Finally, it’s here! After almost a year since the last stable release, installation images of PC-BSD 9.1 hit a download mirror near you. (PC-BSD is a multi-purpose distribution based on FreeBSD.)
And it comes with a lot of goodies, especially for intermediate to advanced users, or for those that want to use with what intermediate to advanced users play with.
Some highlights of this release are: FreeBSD 9.1 forms the core; users can install a server system called TrueOS, which features PC-BSD utilities like Warden; improved system installer which has been simplified for desktop and server installations, support for ZFS mirror/raidz(1,2,3) during installation; ZFS beadm support; support for Swap on ZFS, allowing entire disk ZFS installation; support for setting additional ZFS data-set options, such as compression, noexec, etc.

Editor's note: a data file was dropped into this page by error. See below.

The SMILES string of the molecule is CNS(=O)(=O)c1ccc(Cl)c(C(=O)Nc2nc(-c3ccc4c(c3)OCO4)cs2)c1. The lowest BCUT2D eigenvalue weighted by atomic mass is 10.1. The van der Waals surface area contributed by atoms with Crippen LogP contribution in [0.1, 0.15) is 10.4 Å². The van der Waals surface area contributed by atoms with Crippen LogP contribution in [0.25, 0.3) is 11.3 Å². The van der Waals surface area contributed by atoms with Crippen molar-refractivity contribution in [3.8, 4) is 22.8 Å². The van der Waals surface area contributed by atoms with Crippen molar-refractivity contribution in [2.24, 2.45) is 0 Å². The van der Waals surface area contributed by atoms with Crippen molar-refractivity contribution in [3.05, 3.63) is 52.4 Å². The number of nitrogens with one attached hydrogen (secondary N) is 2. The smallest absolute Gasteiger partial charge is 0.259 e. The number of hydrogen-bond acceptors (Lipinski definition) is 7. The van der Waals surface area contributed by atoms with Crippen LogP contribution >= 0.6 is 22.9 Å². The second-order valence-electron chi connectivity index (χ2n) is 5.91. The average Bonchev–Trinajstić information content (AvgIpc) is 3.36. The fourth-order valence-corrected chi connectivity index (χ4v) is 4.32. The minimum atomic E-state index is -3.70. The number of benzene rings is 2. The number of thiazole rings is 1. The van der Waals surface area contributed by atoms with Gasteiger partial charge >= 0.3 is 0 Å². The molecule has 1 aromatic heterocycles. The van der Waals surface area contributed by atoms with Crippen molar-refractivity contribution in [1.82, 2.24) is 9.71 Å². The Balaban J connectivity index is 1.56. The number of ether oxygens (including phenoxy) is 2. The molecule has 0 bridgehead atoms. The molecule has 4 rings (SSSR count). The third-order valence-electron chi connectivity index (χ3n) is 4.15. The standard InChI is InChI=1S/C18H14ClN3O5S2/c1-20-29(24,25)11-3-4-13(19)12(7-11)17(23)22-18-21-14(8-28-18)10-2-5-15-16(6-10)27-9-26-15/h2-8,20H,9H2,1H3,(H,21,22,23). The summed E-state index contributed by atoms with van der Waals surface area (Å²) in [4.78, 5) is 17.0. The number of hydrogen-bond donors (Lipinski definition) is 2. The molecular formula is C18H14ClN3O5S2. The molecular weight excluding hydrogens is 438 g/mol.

Aside from a detailed review, which should be published sometime next week, expect a handful of tutorials based on this latest release. Meanwhile, here are some screen shots from test installations in a virtual environment.
The installer makes it easy to install any type of system you like. Want a FreeBSD or a TrueOS server? That’s easy.
Looking to install a desktop system? You have four options – KDE, GNOME 2 (no GNOME 3), LXDE and Xfce.
The installer’s hardware detection utility.
System requirements for ZFS and UFS file systems.
Default partitioning scheme uses UFS file system.
If you do not like the default partitioning scheme, you have the option to configure a custom set of partitions.
ZFS mirror and RAIDz options.
GPT is supported.
Disk encryption is supported, but the installer allows a 1-character disk encryption passphrase to be set.
File system mount points when using ZFS.
Mount points with ZFS and disk encryption.